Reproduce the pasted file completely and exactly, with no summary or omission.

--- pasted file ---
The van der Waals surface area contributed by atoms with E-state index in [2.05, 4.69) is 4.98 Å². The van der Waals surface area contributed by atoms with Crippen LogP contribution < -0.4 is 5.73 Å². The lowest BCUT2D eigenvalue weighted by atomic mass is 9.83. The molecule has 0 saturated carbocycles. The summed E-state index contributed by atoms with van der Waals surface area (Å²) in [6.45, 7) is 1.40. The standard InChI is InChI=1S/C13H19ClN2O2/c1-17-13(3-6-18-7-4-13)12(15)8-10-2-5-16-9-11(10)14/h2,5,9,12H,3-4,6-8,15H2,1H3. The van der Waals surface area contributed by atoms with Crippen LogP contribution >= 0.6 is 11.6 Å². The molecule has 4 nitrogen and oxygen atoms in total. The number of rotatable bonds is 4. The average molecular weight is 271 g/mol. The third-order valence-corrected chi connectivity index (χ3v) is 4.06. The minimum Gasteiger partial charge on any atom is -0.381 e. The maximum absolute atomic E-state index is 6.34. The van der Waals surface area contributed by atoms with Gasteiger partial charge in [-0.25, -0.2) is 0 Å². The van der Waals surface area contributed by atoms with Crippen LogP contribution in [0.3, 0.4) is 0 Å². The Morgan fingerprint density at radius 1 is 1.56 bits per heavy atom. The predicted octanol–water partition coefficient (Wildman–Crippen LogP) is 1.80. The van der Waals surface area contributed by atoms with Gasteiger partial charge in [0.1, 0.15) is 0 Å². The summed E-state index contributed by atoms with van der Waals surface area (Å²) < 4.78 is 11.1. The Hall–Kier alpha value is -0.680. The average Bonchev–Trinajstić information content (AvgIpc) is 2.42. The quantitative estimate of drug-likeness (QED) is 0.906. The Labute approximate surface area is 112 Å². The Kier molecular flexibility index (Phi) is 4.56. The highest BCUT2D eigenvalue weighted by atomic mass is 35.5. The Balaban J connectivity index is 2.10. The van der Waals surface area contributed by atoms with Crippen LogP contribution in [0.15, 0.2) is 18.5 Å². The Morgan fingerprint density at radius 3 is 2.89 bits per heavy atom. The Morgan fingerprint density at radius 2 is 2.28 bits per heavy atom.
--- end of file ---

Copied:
The van der Waals surface area contributed by atoms with E-state index in [2.05, 4.69) is 4.98 Å². The van der Waals surface area contributed by atoms with Crippen LogP contribution < -0.4 is 5.73 Å². The lowest BCUT2D eigenvalue weighted by atomic mass is 9.83. The molecule has 0 saturated carbocycles. The summed E-state index contributed by atoms with van der Waals surface area (Å²) in [6.45, 7) is 1.40. The standard InChI is InChI=1S/C13H19ClN2O2/c1-17-13(3-6-18-7-4-13)12(15)8-10-2-5-16-9-11(10)14/h2,5,9,12H,3-4,6-8,15H2,1H3. The van der Waals surface area contributed by atoms with Crippen LogP contribution >= 0.6 is 11.6 Å². The molecule has 4 nitrogen and oxygen atoms in total. The number of rotatable bonds is 4. The average molecular weight is 271 g/mol. The third-order valence-corrected chi connectivity index (χ3v) is 4.06. The minimum Gasteiger partial charge on any atom is -0.381 e. The maximum absolute atomic E-state index is 6.34. The van der Waals surface area contributed by atoms with Gasteiger partial charge in [-0.25, -0.2) is 0 Å². The van der Waals surface area contributed by atoms with Crippen LogP contribution in [0.3, 0.4) is 0 Å². The Morgan fingerprint density at radius 1 is 1.56 bits per heavy atom. The predicted octanol–water partition coefficient (Wildman–Crippen LogP) is 1.80. The van der Waals surface area contributed by atoms with Gasteiger partial charge in [0.1, 0.15) is 0 Å². The summed E-state index contributed by atoms with van der Waals surface area (Å²) < 4.78 is 11.1. The Hall–Kier alpha value is -0.680. The average Bonchev–Trinajstić information content (AvgIpc) is 2.42. The quantitative estimate of drug-likeness (QED) is 0.906. The Labute approximate surface area is 112 Å². The Kier molecular flexibility index (Phi) is 4.56. The highest BCUT2D eigenvalue weighted by atomic mass is 35.5. The Balaban J connectivity index is 2.10. The van der Waals surface area contributed by atoms with Crippen LogP contribution in [0.15, 0.2) is 18.5 Å². The Morgan fingerprint density at radius 3 is 2.89 bits per heavy atom. The Morgan fingerprint density at radius 2 is 2.28 bits per heavy atom.